The reality heard so often can quickly become the real. If that is correct, then the break-up of Nigeria heard so often can become real, irrespective of whether those who frame the way forward that way actually mean it or not. In other words, it is not so much the intention of those behind the rhetoric of break-up that is as important as the performative power of such rhetoric over and above its original proponents. If saying is thus the same thing as doing, then the rhetoric of break-up is itself the reality and comfort about it in any quarters is foolhardiness.
But, should Nigeria break-up? Interpretation of President Buhari’s practice of power as embodying break-up implications is almost a settled point of departure about Nigeria today. Nearly everyone here would say yes. And then go on to say that it is all a case of a naïve attachment to Nigeria to argue against its break-up at this point. Still, that can only be one side of the story because it is doubtful if anyone who has gone out on a Nigerian mission in whatever capacity would agree with the break-up option. Even as badly managed as it is, Nigeria is still a great experience.
Out there, Nigeria is both a laughing stock as it is a mystery. It is, indeed, a laughing stock for being so wealthy but so poorly managed even by African standard but still a mystery in its incomprehensibility to even the best of experts in Area Studies.
Above all, Nigeria is still the closest to the condition of possibility for the African Moment in History. One of the conditions is the idea of a core state whose absence is Samuel Huntington’s reason for calling Africa a candidate civilisation in his much contested ‘Clash of Civilisation’ thesis. The point is not about agreeing or not agreeing with Huntington but about thinking through his claim. Doing so has become even more important than what Huntington said in the wake of the successful politicization of the black subject’s own ‘centuries of humiliation’ now underway across the world. That is a great therapeutic moment to witness. But it will still remain incomplete until what is subjective transforms into what is objective as Robert Cox would say. The subjective cannot become objective without a core state. It is all very interesting that the narrative about China in the world today has moved from anything else to how the world would fare under China as Hegemon. Nobody can look down on the Chinese cultural identity anymore because it has a core state in China.
If the break-up narrative is not an alternative when seen from the point of view of the bigger global picture, then what is the way forward in the context of fragmentation and anomie? Conflict management experts would always argue that conflicts degenerate quicker when the inter-subjective space is closed. Closure of the inter-subjective space refers to when or where there is no communication between the conflict parties. In this case, the conflict parties are Nigerians, currently so divided as for even mourning to reflect that.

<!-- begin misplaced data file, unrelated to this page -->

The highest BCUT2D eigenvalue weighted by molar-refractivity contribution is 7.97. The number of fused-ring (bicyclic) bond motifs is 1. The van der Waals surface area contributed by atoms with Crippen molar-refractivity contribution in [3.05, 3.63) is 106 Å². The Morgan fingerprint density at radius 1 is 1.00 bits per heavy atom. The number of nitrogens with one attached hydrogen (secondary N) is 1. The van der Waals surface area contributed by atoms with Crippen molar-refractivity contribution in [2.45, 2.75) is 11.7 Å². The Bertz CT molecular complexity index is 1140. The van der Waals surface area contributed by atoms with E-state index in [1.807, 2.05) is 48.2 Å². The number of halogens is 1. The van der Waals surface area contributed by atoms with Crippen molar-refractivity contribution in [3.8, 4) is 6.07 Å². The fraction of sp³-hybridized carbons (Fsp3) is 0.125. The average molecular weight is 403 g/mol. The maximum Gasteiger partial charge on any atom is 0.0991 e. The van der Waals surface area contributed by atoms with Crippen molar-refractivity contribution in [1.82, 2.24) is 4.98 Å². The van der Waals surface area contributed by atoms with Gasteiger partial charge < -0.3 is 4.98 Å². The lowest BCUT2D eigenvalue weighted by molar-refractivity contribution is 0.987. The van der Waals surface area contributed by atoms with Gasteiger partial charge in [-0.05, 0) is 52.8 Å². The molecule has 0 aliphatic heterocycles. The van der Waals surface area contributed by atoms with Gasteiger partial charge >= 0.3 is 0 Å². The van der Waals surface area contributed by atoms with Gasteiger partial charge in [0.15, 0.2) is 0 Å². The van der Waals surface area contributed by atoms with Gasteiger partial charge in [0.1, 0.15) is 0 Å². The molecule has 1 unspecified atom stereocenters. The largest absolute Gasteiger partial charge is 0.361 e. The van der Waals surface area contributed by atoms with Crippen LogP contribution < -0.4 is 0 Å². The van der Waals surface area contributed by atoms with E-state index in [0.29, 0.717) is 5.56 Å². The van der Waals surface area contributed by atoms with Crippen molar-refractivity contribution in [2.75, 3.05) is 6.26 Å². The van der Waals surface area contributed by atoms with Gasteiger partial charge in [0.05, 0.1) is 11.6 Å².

Death in hundred have occurred in the past few weeks across Southern Kaduna, Katsina, Sokoto and Maiduguri. But while the deaths in Katsina, Sokoto and Borno states are attributed to banditry, that of Southern Kaduna is attributed to genocide. Similarly, while the killings in Katsina, Sokoto and Borno have roused the North against the government, some social media text producers are asking why killings in Benue, Plateau, Taraba and so on did not rouse the same North against the government much earlier? It marks the sort of division that speaks to a terrible state of nationhood that no one ought to be comfortable with.
In what seems to be an agreement with the idea that closure of inter-subjective space is provocative of the worst case scenario, Chief Olusegun Obasanjo, for instance, has proposed a constitutional talk – talk. Even beyond opening up the inter-subjective space, Obasanjo’s idea of a new constitution is worth fighting for. And that is for the simple reason that the nobility of mind and the spirit of the father figure that the framers of the 1979/1999 Constitution expected of incumbent presidents have been interrogated by the evidence. The interrogation has worsened under the Buhari Presidency. Reaction to the sense of alienation under Buhari explains the degree of division among the populace reaching to the arena of mourning as illustrated above. A new constitution is thus a great starting point in confronting this.
But how does it come about? How it comes about is not something that will depend on what we have seen before. It is the way the crisis is being framed or understood in different quarters that will actualize it, not anything that already exists. As much as peddlers of one-dimensional perspective of the crisis are pushing themselves hard on that, there is also an emerging reckoning with the multi-dimensional character of the crisis and, by implication, the need for multiplicity of approaches in the search for solutions.
More crucially, it appears that many are clear of the lack of a formula for breaking-up the country without the usual African spectre of mass agony. And even if that were possible, does it serve any purpose in the emerging global configuration? Is Nigeria an entity that Nigerians can just break up without considering other stakeholders – Africans, Blacks and other sources of genuine solidarity for her?
Obasanjo’s proposal thus makes much contextual sense in relation to the big question: if the break-up narrative is not an alternative when seen from the point of view of the bigger picture, then what is the way forward in the context of fragmentation and anomie?
It might be no more than frustration with the Obasanjo persona also if people are not discussing Obasanjo’s proposal as one of the ways forward. However, on a case as this, it should be possible to separate the message from the messenger!